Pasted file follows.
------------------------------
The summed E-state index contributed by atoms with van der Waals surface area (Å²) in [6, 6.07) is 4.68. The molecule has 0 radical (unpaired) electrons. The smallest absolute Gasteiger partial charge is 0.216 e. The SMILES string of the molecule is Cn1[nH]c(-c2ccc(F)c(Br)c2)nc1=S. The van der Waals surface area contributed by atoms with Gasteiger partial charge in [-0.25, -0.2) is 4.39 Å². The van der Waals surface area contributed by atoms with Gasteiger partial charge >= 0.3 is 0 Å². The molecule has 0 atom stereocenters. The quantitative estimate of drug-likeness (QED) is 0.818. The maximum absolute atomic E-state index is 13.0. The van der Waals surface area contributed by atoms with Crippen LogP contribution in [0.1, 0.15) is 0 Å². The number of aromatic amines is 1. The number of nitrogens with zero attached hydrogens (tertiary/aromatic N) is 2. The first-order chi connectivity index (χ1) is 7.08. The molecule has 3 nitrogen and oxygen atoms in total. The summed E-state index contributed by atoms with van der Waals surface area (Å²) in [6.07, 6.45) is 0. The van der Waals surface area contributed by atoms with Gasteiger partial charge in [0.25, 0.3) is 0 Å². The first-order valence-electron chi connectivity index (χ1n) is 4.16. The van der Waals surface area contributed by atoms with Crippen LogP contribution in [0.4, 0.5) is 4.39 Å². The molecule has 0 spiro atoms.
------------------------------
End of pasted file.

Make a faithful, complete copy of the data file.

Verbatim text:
The summed E-state index contributed by atoms with van der Waals surface area (Å²) in [6, 6.07) is 4.68. The molecule has 0 radical (unpaired) electrons. The smallest absolute Gasteiger partial charge is 0.216 e. The SMILES string of the molecule is Cn1[nH]c(-c2ccc(F)c(Br)c2)nc1=S. The van der Waals surface area contributed by atoms with Gasteiger partial charge in [-0.25, -0.2) is 4.39 Å². The van der Waals surface area contributed by atoms with Gasteiger partial charge >= 0.3 is 0 Å². The molecule has 0 atom stereocenters. The quantitative estimate of drug-likeness (QED) is 0.818. The maximum absolute atomic E-state index is 13.0. The van der Waals surface area contributed by atoms with Crippen LogP contribution in [0.1, 0.15) is 0 Å². The number of aromatic amines is 1. The number of nitrogens with zero attached hydrogens (tertiary/aromatic N) is 2. The first-order chi connectivity index (χ1) is 7.08. The molecule has 3 nitrogen and oxygen atoms in total. The summed E-state index contributed by atoms with van der Waals surface area (Å²) in [6.07, 6.45) is 0. The van der Waals surface area contributed by atoms with Gasteiger partial charge in [0.25, 0.3) is 0 Å². The first-order valence-electron chi connectivity index (χ1n) is 4.16. The van der Waals surface area contributed by atoms with Crippen LogP contribution in [0.4, 0.5) is 4.39 Å². The molecule has 0 spiro atoms.